Renzo Piano is no slouch when it comes to thoughtful design. He created the much celebrated Academy of Science in San Francisco, with its living roof; the Art Institute addition in Chicago and "the Shard"- London's tallest building. As his celebrated architectural practice has delivered some of the largest and most complex buildings in the world, Mr. Piano has remained intrigued by the question, "How small can you go?"
A few years ago, the Renzo Piano Workshop developed an exploratory prototype, trying to answer that question. It was an unfinished project, as he then stated, because it needed a true client for completion. And then along came Rolf Fehlbaum of Vitra, the world-renowned furniture manufacturer and purveyor of fine objets d'art.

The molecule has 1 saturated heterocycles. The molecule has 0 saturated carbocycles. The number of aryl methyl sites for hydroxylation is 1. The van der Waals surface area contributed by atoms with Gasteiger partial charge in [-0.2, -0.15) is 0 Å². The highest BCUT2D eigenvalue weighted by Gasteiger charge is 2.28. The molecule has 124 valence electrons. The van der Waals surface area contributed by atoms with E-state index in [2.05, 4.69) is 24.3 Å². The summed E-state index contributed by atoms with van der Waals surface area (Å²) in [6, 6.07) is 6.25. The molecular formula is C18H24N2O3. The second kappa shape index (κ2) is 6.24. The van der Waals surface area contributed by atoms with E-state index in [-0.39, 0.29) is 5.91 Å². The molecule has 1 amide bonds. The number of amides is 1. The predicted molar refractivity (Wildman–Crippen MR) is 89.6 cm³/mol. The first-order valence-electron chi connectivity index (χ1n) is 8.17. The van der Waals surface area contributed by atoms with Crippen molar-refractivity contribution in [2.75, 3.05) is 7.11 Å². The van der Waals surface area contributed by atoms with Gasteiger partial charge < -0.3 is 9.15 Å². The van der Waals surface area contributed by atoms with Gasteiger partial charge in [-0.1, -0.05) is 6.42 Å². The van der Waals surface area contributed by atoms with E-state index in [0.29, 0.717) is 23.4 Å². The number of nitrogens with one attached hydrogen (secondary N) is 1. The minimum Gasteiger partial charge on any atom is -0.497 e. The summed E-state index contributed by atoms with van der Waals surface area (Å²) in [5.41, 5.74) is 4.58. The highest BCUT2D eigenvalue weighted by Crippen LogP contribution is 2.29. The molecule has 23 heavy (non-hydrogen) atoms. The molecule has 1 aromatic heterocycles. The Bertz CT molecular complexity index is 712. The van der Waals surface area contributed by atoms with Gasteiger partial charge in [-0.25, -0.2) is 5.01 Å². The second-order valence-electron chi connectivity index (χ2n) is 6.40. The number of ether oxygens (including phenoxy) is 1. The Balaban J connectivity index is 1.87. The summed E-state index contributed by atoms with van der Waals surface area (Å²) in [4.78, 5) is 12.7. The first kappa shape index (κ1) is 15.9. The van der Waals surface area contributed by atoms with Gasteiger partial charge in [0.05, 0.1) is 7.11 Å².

Vitra is displaying a fully developed prototype this summer at the Vitra Campus in Weil am Rhein, Switzerland. At 2.5 X 3 meters (about 8' 3" X 9'-10") this is the largest object Vitra has ever manufactured. As a house, however, it is exceedingly small - about 80 square feet. It is also quite complex, a living machine with technology to create its own energy and endlessly recycle water and waste.
The uber-minimal house is a potent symbol; Mr. Piano cites numerous precedents and influences for his project, beginning with Vitruvius, Diogenes (the project's namesake) Le Corbousier, Prouve and others. We are impressed by a man who keeps the small design problems close, even as he solves much larger ones.
You can find out more about this small-is-beautiful project at the Vitra site It appears that you may order your very own Diogenes House - soon.